3.00 We would strongly urge those members of the dental profession, who have the facilities and interests in the most rapid furtherance of mouth infection studies, to secure a microscope, which need not be an expensive one, but equipped with a high power dry objective and each a high and a low power eye piece, and some good reference books, and proceed to make observations and records, both for the great advantage of understanding and interpreting the conditions of their own patients as they present themselves and that they may contribute their collected findings to the sum total of data. It is only by collective and earnest study that the contradictions and evidence previously herein recited can be resolved into simple statements of facts, for truths do not conflict or contradict, tho partial truths and misread conditions do.

BIBLIOGRAPHY.

18. Wherry-J. Inf. Dis. 1912-10-162-165.

Rogers Brit. Med. J. 1912, 1424. 19. Evans & Middleton-J. A. M. A., Vol. 64, No. 5, p. 422.

20. Smith, Middleton & Barrett, J. A. M. A., Vol. 63, No. 20, p. 1746.

21. White-D. Cosmos, Vol. 57, No. 4, p. 405. 22. Noguchi, J.-Exp. Med., Vol. 16. 23. Jordan--"General Bacteriology," p. 158.

24. Besson-Practical Bacteriology, Micro-biology and Serum Therapy, 749.

25. Mac Neal-"Pathogenic Micro-organisms,

p. 54.

26. Bass & Johns-J. A. M. A., Vol. 64, No. 7, p. 553.

27. Besson-'Practical Bacteriology," Microbiology and Serum Thearpy."-p. 727.

IMPORTANT NOTICE REGARDING TUNGSTEN AND MOLYBDENUM.

1. The term endameba is used in preference to ameba, as pointed out by Williams' “Pathogenic Micro-organisms,

The endameba is parasitic for man and the ameba a free living sa prophyte. Endameba is preferred to entameba, as pointed out in a note by Bass & Johns, as suggested by Smith in J. A. M. A., Vol. 64, No. 7, p. 19.

p. 155.

2. Prowazek-reference-Arbeit aus dem kaiserlich Gesundheitz amte. 1904 Vol. XXI, p. 42.

3. Sternberg-reference-Leitschr F. Gegewartige medizin 1862, Nog. 21-24.

4. Grasse-reference—Die protozoi parassiti e specialmente di quelti che sono nell uonro-Gazzetia medica italiana 1879.

5. Gros-referenceCit leg neveer Lemaire 147. 6. Flexner-reference-Baltimore.

7. Chiavaro-Dental Review-Vol. 28, No. 12, p. 1122,

8. Die Protozoa als Frank Kranklieitserreger Jena 1901, p. 30.

9. See Jordan, General Bacteriology." p. 461.

10. Barret-Dental Cosmos 54-No. 8, p. 949.

The Research Department is now receiving, regularly, ungsten and molybdenum of splendid quality and can furnish, immediately, or on short notice, these materials in almost any quantities for thoro testing and practical uses. Special diamond dies have been constructed for drawing the metal in the larger sizes in splendid quality. Application forms for the materials can be secured from the chairman.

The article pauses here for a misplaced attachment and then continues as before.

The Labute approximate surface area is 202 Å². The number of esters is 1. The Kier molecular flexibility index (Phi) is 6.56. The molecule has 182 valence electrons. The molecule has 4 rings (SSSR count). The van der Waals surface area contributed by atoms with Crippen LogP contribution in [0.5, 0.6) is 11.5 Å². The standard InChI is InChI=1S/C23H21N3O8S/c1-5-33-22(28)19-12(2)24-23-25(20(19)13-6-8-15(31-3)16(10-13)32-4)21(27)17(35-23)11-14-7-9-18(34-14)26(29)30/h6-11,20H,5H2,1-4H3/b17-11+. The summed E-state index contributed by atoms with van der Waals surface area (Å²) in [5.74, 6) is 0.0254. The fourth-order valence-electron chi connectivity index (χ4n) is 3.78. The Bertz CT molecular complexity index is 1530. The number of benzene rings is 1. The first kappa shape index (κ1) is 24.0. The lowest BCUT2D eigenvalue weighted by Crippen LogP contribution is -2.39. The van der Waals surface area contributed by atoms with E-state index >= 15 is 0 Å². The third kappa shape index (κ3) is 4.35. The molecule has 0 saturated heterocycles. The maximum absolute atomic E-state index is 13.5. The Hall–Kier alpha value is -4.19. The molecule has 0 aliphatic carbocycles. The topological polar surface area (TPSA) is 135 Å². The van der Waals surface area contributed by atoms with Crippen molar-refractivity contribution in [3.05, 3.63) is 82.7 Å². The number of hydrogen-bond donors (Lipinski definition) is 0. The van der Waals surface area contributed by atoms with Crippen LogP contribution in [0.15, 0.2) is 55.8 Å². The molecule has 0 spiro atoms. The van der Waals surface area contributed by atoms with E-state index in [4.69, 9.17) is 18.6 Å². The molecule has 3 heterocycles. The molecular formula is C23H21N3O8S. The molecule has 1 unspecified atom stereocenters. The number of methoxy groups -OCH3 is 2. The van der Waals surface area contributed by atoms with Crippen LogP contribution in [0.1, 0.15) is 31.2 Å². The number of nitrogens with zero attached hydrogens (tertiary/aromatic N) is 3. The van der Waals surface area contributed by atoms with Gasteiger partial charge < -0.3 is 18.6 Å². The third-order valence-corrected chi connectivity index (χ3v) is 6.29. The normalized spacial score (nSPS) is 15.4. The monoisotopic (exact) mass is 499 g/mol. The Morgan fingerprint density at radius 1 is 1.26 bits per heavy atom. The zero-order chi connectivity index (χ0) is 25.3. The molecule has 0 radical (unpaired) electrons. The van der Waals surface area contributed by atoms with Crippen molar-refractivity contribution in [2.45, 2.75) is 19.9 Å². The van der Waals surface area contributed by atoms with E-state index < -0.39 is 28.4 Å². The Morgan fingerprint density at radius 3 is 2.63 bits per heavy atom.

As we are furnishing these materials at cost, we will ask you to kindly include postage and registration or insurance fee, as well as the amount for the metal.

RESEARCH FUND REPORT.

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We, herewith, publish in detail the amounts of cash and subscriptions received to date from the various states and their chief cities. This report includes only the cash and pledges that have reached the Chairman by April 15, 1915. Several states have reported more than is shown in these figures but the signed subscriptions, or their equivalent, have not yet been received.

In many communities only one payment is due, while in others two and three, which, in a large part, accounts for the difference in the ratio of payments to pledges. Several states are planning to take the wo up at their spring and summer meeting. The total cash and subscriptions to date,

April 15, 1915, for which the pledges are in hand, are......

. $48,692.43 The total cash received to date.

12,312.50 (Including $1079.00, organization ex

pense contributed by Chairman.) The researches of last year cost, per report in October issue.

4,378.06 Organization expense to Jan. 1, 1914.. 1,079.00 The budget for this year is.

8,000.00 Balance due to meet this year's budget.. 1,144.66

This money is being used for paying technicians, for laboratory expenses, etc. No money is paid to the various directors of researches. The seemingly imperative research work that we must push next year is so urgent that our budget must, if possible, be double what it is this year. This will be possible if some of the states that have not acted as yet do so promptly. Those who have made subscriptions will see the necessity of making their payments promptly as they come due.

The following is a detailed statement:
A financial statement of the Scientific

as

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Illinois

Chicago
Peoria
Rockford
Springfield
Balance of State.

701$2430 00 $757 00
61 2245 00 711 00
0

001 00 0

001 00 0 00

00 185 00 46 00

Indiana

Evansville
Fort Wayne
Indianapolis
Balance of State.

192 $3917 50 $405 50
17 430 001 22 00

3 67 50 6 00 41 1240 001 70 00 131 2180 00 307 50

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The above report is being modified from day to day as subscriptions are being received and we shall be very glad for any suggestions or corrections.

Respectfully submitted:

WESTON A. PRICE, Chairman.

Wisconsin

Madison
Milwaukee
Balance of State.

82'$1105 000 $362 00
101 120 00 33 00
28 370 00 165 00

615 00 164 00